Hei guys ,Greece is a place that is full of fascinating and diverse history. Ancient Greece religion ,Rome civilization ,the people ,the government , architecture is something that is really amazing to learn about.
In today”s post , i will recommend 5 Top Online Courses On Ancient Greece History . To those that is really interested in knowing more about Greece History , this is a must read post!
#4 Essentials of Ancient Greek Architecture
Temples, Theaters, Tholoi, and More
What you’ll learn
Students will acquire the vocabulary of ancient Greek architecture and be able to apply them to standard types such as the temple, the tholos, the theater, and others. Students also should be able to recognize the historical context behind the appearance of these forms in ancient Greek architecture.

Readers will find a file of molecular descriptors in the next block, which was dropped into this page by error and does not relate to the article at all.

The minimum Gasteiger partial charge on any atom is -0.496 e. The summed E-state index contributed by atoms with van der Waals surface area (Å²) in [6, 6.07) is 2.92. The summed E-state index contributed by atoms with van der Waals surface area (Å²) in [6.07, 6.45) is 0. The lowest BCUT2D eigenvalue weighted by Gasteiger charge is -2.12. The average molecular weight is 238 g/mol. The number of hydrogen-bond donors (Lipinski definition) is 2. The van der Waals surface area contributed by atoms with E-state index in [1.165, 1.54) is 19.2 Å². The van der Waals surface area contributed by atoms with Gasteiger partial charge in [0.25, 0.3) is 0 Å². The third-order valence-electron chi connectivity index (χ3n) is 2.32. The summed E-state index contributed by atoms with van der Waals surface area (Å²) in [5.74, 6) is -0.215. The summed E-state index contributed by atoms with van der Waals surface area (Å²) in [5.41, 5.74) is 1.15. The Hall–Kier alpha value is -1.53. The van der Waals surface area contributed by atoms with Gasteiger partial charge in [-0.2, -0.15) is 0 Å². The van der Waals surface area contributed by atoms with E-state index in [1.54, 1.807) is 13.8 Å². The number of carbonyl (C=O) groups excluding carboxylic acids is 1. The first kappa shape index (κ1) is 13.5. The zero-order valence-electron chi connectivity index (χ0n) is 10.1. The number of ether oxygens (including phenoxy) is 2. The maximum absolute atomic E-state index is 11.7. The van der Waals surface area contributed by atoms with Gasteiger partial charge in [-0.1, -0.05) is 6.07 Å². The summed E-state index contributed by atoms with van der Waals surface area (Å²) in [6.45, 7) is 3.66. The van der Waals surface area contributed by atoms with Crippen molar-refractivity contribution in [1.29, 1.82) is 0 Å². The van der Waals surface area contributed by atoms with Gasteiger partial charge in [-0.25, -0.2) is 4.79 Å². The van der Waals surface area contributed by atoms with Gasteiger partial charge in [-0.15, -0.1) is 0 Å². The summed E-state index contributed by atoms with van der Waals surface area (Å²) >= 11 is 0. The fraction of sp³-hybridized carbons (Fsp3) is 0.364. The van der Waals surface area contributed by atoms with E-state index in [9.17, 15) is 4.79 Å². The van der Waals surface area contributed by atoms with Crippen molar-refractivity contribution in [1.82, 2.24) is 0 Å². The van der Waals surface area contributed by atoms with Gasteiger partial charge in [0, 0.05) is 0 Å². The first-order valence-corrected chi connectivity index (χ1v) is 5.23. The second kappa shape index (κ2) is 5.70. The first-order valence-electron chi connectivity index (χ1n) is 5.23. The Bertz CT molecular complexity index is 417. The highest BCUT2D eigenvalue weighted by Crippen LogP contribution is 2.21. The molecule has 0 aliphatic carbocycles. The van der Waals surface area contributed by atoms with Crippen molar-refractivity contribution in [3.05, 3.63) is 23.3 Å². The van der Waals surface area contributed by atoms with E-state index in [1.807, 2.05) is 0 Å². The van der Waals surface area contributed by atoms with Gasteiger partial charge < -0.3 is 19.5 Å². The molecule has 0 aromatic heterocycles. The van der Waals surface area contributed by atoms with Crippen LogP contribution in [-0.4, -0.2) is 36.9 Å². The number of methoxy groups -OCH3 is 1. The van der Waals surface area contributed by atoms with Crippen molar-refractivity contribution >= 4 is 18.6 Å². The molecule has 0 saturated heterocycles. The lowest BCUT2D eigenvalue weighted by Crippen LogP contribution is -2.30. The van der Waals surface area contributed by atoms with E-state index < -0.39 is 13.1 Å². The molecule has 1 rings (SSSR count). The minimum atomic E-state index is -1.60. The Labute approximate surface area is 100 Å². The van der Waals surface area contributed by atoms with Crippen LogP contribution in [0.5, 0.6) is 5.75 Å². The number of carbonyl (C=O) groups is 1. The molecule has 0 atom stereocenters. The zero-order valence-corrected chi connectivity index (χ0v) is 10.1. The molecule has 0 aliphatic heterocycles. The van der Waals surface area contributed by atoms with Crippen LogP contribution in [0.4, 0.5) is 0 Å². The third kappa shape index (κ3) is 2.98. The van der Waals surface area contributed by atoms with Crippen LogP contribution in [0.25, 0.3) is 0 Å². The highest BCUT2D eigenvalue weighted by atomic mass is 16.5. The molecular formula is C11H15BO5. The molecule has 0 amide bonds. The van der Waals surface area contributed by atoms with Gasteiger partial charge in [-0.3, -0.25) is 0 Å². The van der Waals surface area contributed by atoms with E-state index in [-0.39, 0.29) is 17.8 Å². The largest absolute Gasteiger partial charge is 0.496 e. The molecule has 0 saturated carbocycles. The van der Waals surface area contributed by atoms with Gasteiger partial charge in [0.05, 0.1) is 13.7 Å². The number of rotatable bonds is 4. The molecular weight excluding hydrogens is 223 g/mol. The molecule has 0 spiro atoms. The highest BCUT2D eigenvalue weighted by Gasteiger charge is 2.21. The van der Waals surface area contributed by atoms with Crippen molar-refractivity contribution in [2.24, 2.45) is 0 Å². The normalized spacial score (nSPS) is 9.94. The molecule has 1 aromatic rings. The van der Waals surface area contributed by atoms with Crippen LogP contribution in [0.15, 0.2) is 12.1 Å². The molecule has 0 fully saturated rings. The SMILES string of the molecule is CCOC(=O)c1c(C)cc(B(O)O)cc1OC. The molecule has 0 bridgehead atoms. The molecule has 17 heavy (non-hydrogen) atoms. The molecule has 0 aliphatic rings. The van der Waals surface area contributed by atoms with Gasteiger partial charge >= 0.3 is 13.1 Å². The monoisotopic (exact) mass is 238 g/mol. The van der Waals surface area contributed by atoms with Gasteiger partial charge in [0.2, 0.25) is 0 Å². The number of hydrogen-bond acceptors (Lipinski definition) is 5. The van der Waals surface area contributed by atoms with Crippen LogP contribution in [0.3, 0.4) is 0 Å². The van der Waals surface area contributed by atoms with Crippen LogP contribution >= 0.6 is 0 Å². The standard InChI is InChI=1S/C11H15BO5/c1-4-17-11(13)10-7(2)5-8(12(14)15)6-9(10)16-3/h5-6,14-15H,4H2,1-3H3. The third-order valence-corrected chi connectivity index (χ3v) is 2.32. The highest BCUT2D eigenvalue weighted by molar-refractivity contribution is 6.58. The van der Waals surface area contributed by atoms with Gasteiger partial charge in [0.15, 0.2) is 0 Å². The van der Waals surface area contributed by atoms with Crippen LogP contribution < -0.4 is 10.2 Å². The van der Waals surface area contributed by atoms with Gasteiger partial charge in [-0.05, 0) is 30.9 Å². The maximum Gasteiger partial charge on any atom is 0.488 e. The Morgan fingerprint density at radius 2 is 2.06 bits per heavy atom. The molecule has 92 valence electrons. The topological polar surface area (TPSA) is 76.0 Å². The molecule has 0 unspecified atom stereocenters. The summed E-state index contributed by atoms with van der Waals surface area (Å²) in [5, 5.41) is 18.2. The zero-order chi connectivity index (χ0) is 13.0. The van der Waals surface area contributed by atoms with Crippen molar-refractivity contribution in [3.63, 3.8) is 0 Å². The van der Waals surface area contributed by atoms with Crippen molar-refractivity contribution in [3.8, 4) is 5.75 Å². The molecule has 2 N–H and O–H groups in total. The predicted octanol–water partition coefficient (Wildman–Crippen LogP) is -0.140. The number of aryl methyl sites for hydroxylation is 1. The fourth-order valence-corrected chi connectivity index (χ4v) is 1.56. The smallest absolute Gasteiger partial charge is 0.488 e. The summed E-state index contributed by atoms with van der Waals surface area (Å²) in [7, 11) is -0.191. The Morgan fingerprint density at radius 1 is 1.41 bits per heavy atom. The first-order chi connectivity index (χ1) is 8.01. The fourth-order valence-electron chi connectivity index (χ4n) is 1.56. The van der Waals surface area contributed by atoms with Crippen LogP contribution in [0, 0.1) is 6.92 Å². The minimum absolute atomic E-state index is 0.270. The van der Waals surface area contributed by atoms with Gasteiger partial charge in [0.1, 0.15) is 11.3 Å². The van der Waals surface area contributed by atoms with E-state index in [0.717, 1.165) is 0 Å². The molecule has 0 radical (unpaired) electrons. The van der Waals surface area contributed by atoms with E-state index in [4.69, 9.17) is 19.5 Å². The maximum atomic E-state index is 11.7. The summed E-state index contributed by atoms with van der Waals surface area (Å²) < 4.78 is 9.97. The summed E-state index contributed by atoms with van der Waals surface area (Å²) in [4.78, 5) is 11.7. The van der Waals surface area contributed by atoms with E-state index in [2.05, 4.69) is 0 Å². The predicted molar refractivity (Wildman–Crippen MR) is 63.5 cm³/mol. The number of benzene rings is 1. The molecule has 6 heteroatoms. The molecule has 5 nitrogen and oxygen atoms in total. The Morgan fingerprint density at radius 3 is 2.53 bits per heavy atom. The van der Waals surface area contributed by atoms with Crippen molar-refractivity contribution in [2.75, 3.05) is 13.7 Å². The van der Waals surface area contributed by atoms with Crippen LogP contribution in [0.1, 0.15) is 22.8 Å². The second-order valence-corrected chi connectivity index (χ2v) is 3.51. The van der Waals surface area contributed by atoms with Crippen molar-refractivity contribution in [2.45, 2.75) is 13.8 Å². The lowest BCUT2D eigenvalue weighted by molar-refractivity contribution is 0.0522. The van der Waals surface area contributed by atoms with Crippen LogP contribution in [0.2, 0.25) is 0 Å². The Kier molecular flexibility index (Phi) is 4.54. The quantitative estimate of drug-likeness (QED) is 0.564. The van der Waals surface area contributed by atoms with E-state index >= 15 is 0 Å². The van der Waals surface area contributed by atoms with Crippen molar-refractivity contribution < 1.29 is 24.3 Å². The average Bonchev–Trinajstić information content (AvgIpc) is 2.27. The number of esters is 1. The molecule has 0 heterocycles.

Dr. Lily Filson presently teaches Art History Survey at a private American university. She received her Ph.D. in the Philosophy of Formative Sciences and her M.A. in Italian Renaissance Art History; she has been the receipient of other awards, including a European Research Council Grant Fellowship at the Universita’ Ca Foscari in Venice, Italy, the Katerina Duskova Memorial Fellowship from the Academy of Sciences of the Czech Republic, and the Syracuse University Florence Fellowship.
Her studies and career have brought her into contact with numerous artworks and sites that go beyond traditional art history survey courses; her lectures feature unique content and fresh perspectives on the greatest story ever told: why and how art is made and how we relate to it over time. She brings first-hand experience and a warm delivery style to her video lectures which bring ancient artworks to life.